The former garden of the imperial palace in central Beijing has been the headquarters of the communist party since Mao’s revolution. China’s leadership lives and reigns behind the red walls.
A 13-year-old boy is caught by a pack in a Beijing courtyard. They tie him up, put him on a pedestal and throw stones at him. Before that, they stormed his family’s house and caught his mother. They also force her to throw stones at her son. After that, the boy’s big sister is led onto the pedestal. Just a few hours after the harassment, she takes her own life.
It is a mild evening in May 1966, the first year of the Chinese dictatorship Mao Zedong proclaimed cultural revolution. A time when Mao is turning his followers, the Red Guard, on anyone they deem elitist, traditional, or anti-Communist. The boy they targeted that day is called Xi Jinping.
As the son of a former confidant of Mao, he was sheltered at party headquarters Zhongnanhai grew up, the former imperial gardens. Children like Xi are called “princelings” in China. During the Cultural Revolution, Mao saw them as enemies because they grew up in an elitist environment.
Today, Xi Jinping himself is the master of Zhongnanhai. Heavily guarded and sealed off from the public, he lives and works there together with the rest of the Chinese leadership elite – it couldn’t be more elitist.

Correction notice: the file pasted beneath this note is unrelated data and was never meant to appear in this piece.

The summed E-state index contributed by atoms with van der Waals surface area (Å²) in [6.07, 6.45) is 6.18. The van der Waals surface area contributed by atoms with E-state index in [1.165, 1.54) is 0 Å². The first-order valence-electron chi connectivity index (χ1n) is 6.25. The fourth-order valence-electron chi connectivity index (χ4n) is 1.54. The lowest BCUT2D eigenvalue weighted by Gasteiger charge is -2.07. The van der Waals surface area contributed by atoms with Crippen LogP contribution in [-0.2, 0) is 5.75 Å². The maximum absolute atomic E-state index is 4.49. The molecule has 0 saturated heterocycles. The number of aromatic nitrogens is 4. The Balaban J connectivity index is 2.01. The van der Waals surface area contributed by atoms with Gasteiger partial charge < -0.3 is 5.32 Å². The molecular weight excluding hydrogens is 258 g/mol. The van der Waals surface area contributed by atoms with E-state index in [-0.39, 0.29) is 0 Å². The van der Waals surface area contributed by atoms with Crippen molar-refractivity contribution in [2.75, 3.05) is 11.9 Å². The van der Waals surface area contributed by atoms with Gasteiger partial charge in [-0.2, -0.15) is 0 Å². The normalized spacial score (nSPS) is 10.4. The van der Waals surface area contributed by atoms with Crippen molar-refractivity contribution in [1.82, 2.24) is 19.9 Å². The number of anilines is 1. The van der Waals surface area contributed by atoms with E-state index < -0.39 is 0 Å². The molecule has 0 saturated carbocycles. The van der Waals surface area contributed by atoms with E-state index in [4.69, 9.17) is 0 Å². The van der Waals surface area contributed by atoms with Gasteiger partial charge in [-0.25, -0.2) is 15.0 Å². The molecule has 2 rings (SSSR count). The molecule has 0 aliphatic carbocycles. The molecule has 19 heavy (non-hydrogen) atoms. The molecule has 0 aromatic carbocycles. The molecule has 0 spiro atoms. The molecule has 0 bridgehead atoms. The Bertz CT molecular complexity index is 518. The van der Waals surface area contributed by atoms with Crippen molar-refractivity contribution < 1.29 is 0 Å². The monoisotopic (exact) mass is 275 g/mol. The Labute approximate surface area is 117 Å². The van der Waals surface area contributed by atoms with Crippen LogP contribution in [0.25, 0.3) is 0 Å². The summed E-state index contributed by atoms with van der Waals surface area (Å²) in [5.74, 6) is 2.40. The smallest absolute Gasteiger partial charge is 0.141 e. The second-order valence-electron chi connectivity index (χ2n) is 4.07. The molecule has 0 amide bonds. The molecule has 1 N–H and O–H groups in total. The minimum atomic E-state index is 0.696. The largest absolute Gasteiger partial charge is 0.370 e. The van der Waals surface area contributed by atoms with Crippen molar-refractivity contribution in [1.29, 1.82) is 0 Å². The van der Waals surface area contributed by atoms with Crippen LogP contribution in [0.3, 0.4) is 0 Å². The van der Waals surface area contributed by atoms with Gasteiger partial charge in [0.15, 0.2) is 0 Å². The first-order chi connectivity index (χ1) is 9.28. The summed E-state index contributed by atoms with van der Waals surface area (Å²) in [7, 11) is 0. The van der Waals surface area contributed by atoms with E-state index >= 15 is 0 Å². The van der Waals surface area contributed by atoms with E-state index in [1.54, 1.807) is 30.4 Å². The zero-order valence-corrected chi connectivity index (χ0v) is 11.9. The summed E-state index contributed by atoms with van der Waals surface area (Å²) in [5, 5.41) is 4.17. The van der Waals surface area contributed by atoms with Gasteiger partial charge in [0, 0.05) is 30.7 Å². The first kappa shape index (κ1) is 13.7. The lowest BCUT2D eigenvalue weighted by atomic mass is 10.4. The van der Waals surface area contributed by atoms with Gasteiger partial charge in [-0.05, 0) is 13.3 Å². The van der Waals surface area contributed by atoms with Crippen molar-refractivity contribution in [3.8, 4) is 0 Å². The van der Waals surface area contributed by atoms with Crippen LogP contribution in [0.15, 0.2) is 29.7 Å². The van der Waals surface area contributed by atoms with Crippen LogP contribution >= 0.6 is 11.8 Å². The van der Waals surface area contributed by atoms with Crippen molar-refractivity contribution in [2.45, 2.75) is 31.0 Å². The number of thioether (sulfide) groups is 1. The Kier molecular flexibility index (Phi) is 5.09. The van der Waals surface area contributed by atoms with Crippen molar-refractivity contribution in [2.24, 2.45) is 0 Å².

Built by Genghis Khan’s grandson
The almost three square kilometer site has been a place of power since the High Middle Ages. In the 12th century, Emperor Zhangzong of the Northern Jin Dynasty had an artificial lake dug here, which today is divided into a northern (Zhonghai) and southern (Nanhai) part and gives it its name.
Conquered only a few decades later Genghis Khan with its Mongolian hordes large parts of Eastern Europe, Central Asia and all of China. When the world empire collapsed after his death, his grandson claimed Kublai Khan most of today’s China for himself and crowned himself as the first emperor of the Yuan dynasty. Because of its proximity to Mongolia, he decided on Beijing as the capital and built a huge palace complex in the center, into which he also integrated the lake.
Today the palace as Forbidden City Known because the Chinese people were not allowed to enter the walled complex in imperial times. It is now the most visited tourist attraction in the country.
Communists in the Imperial Garden
After the communists took Beijing towards the end of the civil war in 1949, Mao is said to have resisted establishing their power center in the Forbidden City. He does not want to be equated with the decadent, past emperors.
His closest confidant, the future prime minister Zhou Enlai, is said to have suggested in a passionate speech that the party headquarters be moved to Zhongnanhai. The facility would provide the necessary space and security for a seat of government, Zhou argued. Provided with appropriate symbolism, it would also serve as a constant sign of victory over the monarchy.
Thus, today at every entrance, communist mottos are emblazoned in hard, golden characters under magnificent, imperial decorations.